Friday, November 20, 2015

Saying Grace

Coming into the restaurant you could see her squirreled up by the corner window all by herself.  A simple lunch of a baked potato and iced tea were pushed away from her making room for her arms.  

Hunched over with elbows on the table, tired hands cradled her head. You could see that her eyes were closed as she massaged her forehead and temples with the tips of her fingers. 

Obviously she had a major headache … bless her heart. 

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The Mormon Headache 

I’ve never heard of this demonstration of “fake” headaches as the Mormon headache.  To be fair it isn’t limited to any particular religion or faith when it comes to silent prayers in public, so please stop blaming Mormons.  

If you haven’t figured it out by now, I’m that girl with the fake headache in the restaurant.  It wasn’t that I was ashamed of being a Christian; I just didn’t know how to go about living my faith in public without drawing attention to myself.  The fake headache gag was something I did quite often when I was a young(er) believer to overcome what I felt was awkward. 

I’ve come a long way since then, but has my faith matured with me? Have I become legalistic when it comes to the mandatory open prayer over meals? What about when I’m a guest at someone’s table who doesn’t practice what I believe, should I force the issue? Even Jesus gave thanks for the food that He served to the multitudes. 

“And He commanded the multitude to sit down on the ground. And He took the seven loaves and the fishes, and gave thanks, and brake them, and gave to His disciples, and the disciples to the multitude.”
 (from Matthew 14:19 & 15:35-36)
 

Instructed to Pray  

Have you ever had a time when you were reading something for the hundredth time and then a phrase jumps off the page at you?  That’s what happened last week in my evening Bible reading.   

I was simply reading my regular “Read through the Bible Schedule” when I had to stop and back up in my reading.  It was part of a letter the apostle Paul wrote to Pastor Timothy, but these two particular verses caused me to do a re-read.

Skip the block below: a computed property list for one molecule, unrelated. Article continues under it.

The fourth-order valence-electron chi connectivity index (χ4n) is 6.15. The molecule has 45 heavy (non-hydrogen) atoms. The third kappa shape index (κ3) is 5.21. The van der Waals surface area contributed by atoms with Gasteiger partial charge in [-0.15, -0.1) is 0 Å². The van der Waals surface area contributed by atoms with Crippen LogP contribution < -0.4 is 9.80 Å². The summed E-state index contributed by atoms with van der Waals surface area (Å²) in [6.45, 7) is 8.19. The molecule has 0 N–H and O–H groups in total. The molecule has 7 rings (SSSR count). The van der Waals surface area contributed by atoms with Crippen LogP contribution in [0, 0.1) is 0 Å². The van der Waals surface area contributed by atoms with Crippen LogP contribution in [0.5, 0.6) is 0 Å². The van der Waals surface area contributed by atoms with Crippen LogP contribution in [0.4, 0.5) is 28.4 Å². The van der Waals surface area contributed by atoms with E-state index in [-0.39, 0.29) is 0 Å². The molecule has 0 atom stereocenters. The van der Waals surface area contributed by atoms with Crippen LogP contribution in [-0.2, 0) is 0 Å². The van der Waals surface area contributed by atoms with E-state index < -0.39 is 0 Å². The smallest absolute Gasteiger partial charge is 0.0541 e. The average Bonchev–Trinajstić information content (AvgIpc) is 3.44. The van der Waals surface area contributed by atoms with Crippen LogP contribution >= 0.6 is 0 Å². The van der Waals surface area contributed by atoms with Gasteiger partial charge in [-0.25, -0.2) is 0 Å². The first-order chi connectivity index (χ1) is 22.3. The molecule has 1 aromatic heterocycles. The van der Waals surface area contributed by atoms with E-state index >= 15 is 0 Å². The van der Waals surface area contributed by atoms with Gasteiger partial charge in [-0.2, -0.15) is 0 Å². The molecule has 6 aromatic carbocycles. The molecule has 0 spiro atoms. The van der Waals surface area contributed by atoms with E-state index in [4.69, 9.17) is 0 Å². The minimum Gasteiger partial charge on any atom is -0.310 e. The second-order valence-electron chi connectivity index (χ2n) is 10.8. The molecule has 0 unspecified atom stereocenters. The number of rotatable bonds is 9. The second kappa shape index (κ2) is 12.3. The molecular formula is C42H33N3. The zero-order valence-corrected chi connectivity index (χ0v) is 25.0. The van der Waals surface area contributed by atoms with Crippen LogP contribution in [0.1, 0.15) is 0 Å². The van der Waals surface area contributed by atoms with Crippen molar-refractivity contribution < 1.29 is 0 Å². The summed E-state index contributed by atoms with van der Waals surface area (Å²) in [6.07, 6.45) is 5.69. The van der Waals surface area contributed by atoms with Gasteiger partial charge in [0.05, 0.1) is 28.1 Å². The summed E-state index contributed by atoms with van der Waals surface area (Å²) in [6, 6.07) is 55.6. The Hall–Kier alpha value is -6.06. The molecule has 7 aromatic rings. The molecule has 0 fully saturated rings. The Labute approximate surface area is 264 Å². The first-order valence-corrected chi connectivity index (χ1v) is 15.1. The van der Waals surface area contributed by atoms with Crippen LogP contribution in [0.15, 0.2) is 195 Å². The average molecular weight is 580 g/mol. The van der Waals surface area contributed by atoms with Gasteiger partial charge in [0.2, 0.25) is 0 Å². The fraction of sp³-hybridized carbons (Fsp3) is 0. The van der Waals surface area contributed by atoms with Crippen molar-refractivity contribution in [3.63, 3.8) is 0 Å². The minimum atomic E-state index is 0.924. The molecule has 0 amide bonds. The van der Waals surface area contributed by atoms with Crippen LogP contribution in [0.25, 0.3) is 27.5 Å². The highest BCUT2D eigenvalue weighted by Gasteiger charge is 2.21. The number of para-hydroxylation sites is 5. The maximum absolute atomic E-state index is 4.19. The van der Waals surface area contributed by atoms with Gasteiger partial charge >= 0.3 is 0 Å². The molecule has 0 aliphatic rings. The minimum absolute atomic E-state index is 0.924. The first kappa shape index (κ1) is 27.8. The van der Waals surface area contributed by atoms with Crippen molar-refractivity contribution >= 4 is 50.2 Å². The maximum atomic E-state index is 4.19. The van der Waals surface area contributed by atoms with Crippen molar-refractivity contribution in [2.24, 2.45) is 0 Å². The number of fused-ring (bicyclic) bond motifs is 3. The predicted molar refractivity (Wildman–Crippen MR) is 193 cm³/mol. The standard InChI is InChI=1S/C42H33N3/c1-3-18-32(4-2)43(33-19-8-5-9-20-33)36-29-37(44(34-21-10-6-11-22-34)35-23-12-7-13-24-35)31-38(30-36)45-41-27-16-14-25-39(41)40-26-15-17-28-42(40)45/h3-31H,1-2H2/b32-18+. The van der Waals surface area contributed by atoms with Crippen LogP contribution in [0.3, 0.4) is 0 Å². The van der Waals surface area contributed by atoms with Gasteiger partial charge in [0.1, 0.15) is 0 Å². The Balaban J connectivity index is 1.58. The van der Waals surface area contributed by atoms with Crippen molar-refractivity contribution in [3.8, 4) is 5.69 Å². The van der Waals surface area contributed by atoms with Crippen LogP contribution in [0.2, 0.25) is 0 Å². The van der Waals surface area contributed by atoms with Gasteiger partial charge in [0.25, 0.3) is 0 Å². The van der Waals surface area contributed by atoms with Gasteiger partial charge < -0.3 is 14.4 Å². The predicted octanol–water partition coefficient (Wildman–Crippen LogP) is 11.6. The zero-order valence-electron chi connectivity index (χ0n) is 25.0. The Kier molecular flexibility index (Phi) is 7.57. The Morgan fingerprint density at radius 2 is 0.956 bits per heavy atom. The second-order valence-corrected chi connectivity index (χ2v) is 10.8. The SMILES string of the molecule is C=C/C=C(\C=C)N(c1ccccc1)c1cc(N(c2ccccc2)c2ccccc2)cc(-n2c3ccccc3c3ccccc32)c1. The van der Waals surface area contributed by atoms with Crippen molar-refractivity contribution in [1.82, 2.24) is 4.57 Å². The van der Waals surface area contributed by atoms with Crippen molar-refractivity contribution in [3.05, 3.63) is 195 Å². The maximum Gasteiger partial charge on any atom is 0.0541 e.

It wasn’t the rebellious vegetarian aspect, because I understand that every good gift is from the Lord.  There was something else that made me stop and take in what the Lord was saying to me concerning this reference on eating. Take a look: 

“For every creature of God is good, and nothing to be refused if it is received with thanksgiving: For it is sanctified by the Word of God and prayer.  If you put the brethren in remembrance of these things, you will be a good minister of Jesus Christ, nourished up in the words of faith and of good doctrine, which you have carefully followed.”

I agree Paul was teaching that food was to be received with prayer and thanksgiving, but he wasn’t just speaking about things we eat. The apostle was talking about faith, Christian lifestyle and tradition as well. 

However, what stood out was that this came to my attention about the time my husband and I were discussing the issue of people not praying over their food in public.  We noticed Christians weren’t even saying grace. 

Tradition or thankfulness to pray over meals? 

In the Jewish tradition they don’t say “grace” or a “blessing” before they eat, but rather after as acknowledgement to God for His provision as indicated in Deuteronomy 8:10.  The after eating prayer is quite long and includes thanksgiving for other blessings as well.  They give thanks for the blessed land that produced the bountiful harvest of food for their tables and for being able to sow to the poor or needy. 

“When you have eaten and are full, then you shall bless the LORD your God for the good land which He has given you.”
(Deuteronomy 8:10 NKJV) 

Some believe that it is merely maintaining an attitude of thanks that is more important than the actual prayer, but I don’t think that’s what Jesus meant. Praying in public (not those long prayers where people want to make a scene to be noticed) is a witness of what we believe about God and His Word.  If we are truly thankful for the food we are blessed to have provided for us, shouldn’t we give thanks to the One who has given the provision? 

I recently read about a woman who explained that when she prays with thanksgiving for the food she is about to eat, she also prays for those who are starving asking God to meet their needs. Praying for what we are about to receive is a good way to remind ourselves of the favor of food in our lives. 

There are some who think it’s legalistic that they “have to” pray openly because they don’t believe it is a valid vessel for sharing the message of Christ.  They want to keep it private and thank God silently. 

Maybe you fall in that area of not wanting to pray because you know as soon as you start the waitress will show up to take your order. That has happened to us a ton of times, but it hasn’t stopped us from praying in restaurants. On the other hand, it has helped us with our timing of when we pray. 

 
A few months ago I posted a question on Google+ asking if anyone felt they needed to pray again when they had leftovers since they originally prayed over the meal.